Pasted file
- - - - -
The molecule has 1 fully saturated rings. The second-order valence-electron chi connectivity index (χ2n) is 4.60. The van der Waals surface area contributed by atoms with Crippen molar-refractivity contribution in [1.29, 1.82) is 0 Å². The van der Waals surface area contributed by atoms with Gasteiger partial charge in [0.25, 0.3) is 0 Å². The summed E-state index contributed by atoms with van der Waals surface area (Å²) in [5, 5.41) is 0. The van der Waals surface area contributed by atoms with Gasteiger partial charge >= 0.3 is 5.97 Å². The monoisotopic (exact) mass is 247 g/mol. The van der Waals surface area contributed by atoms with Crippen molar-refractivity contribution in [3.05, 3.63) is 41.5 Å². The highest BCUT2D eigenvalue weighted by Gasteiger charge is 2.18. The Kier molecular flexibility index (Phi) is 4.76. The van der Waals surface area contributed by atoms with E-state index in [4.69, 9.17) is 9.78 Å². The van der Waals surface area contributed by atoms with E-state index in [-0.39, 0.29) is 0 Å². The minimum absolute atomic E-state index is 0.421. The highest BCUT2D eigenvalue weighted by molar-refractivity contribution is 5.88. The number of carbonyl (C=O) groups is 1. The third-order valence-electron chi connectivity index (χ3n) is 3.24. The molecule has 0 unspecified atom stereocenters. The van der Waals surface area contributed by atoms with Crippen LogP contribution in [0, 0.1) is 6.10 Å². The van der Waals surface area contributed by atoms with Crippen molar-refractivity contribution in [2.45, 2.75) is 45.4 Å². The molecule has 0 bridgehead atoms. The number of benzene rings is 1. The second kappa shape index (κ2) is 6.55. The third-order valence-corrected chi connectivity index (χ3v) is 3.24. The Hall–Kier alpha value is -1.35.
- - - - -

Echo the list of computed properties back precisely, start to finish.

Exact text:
The molecule has 1 fully saturated rings. The second-order valence-electron chi connectivity index (χ2n) is 4.60. The van der Waals surface area contributed by atoms with Crippen molar-refractivity contribution in [1.29, 1.82) is 0 Å². The van der Waals surface area contributed by atoms with Gasteiger partial charge in [0.25, 0.3) is 0 Å². The summed E-state index contributed by atoms with van der Waals surface area (Å²) in [5, 5.41) is 0. The van der Waals surface area contributed by atoms with Gasteiger partial charge >= 0.3 is 5.97 Å². The monoisotopic (exact) mass is 247 g/mol. The van der Waals surface area contributed by atoms with Crippen molar-refractivity contribution in [3.05, 3.63) is 41.5 Å². The highest BCUT2D eigenvalue weighted by Gasteiger charge is 2.18. The Kier molecular flexibility index (Phi) is 4.76. The van der Waals surface area contributed by atoms with E-state index in [4.69, 9.17) is 9.78 Å². The van der Waals surface area contributed by atoms with E-state index in [-0.39, 0.29) is 0 Å². The minimum absolute atomic E-state index is 0.421. The highest BCUT2D eigenvalue weighted by molar-refractivity contribution is 5.88. The number of carbonyl (C=O) groups is 1. The third-order valence-electron chi connectivity index (χ3n) is 3.24. The molecule has 0 unspecified atom stereocenters. The van der Waals surface area contributed by atoms with Crippen LogP contribution in [0, 0.1) is 6.10 Å². The van der Waals surface area contributed by atoms with Crippen molar-refractivity contribution in [2.45, 2.75) is 45.4 Å². The molecule has 0 bridgehead atoms. The number of benzene rings is 1. The second kappa shape index (κ2) is 6.55. The third-order valence-corrected chi connectivity index (χ3v) is 3.24. The Hall–Kier alpha value is -1.35.